The New Jersey Supreme Court has ruled that three tenured female professors at Seton Hall University may proceed with their wage-based discrimination lawsuit, overturning lower court decisions that had rejected the suit as untimely based on the U.S. Supreme Court’s decision in Ledbetter v. Goodyear Tire & Rubber Company. In doing so, the Court held that each separate discriminatory payment constitutes an actionable wrong under the New Jersey Law Against Discrimination (LAD).

At issue was the timeliness of the filing of Alexander v. Seton Hall University, et al., a pay equity suit brought under the LAD. The suit had been dismissed based on the U.S. Supreme Court's reasoning in Ledbetter. In a decision affirmed by the Appellate Division, a lower court held that any wage disparity resulted from discriminatory pay decisions made outside of the LAD limitations period, and that the suit was therefore untimely. In a 5-1 decision issued on November 23, 2010, however, the Court said reliance on Ledbetter was misplaced: "No persuasive reason has been advanced to supplant … established state law." Further, it noted, Congress overturned Ledbetter with passage of the federal Ledbetter Fair Pay Act of 2009 (FPA), and "[i]t would be an odd step to bring this state's jurisprudence into conformity with case law that has been rendered obsolete." Rather, under LAD, plaintiffs may seek recovery of wages over the two-year period preceding the filing of the suit.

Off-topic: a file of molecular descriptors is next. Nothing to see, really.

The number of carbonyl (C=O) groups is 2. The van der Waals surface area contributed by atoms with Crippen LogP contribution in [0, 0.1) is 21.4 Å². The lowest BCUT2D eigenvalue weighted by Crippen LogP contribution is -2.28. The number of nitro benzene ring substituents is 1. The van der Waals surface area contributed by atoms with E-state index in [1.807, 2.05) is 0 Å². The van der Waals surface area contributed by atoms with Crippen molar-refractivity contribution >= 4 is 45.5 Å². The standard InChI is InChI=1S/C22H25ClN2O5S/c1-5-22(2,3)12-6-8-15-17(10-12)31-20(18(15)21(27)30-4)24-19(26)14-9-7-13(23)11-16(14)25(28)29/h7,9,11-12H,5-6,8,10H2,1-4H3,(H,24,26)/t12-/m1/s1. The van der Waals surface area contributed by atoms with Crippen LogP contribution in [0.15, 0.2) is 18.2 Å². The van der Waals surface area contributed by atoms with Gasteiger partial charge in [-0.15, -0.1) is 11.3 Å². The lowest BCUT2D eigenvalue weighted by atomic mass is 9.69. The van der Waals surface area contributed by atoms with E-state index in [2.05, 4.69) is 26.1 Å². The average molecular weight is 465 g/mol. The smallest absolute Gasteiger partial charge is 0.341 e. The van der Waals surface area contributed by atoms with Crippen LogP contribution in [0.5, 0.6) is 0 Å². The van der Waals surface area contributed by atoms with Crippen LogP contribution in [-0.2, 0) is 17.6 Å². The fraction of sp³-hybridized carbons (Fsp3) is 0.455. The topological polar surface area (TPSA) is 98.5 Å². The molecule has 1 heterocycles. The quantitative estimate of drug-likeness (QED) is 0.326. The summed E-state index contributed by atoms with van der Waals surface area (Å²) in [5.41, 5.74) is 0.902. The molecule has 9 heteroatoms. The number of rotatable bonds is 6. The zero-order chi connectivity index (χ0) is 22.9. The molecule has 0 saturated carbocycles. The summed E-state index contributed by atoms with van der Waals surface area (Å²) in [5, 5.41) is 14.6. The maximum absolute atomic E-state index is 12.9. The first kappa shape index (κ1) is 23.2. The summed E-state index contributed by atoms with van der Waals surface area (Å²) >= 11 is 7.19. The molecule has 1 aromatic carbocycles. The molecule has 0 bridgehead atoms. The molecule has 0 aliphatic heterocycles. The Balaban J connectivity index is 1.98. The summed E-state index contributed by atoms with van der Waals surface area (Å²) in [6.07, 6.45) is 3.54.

The plaintiffs alleged in Alexander v. Seton Hall that younger and male faculty were better paid than they, citing a Seton Hall report breaking down the salaries of all full-time faculty members by college, rank, and gender. On July 27, 2007, the plaintiffs, each older than 60 and employed more than 19 years, filed a complaint alleging discrimination based on payment of unequal wages in violation of the LAD, and seeking damages back to their hire dates. Under Alexander v. Seton Hall, they can seek enhanced wage payments only for the two years preceding filing of the suit.

This decision should spur employers with operations in New Jersey to review salary policies, practices, and histories to ensure non-discriminatory administration of wages among employees regardless of gender, age, or any other trait protected by LAD.

Ballard Spahr's labor and employment attorneys have extensive experience assisting both public and private employers with discrimination claims, including wage-based allegations. If you have any questions or concerns about the effect of the LAD or FPA on your operations, please feel free to call Patricia A. Smith, 856.873.5521 or; or any member of Ballard Spahr's Labor and Employment Group.

Copyright © 2011 by Ballard Spahr LLP.
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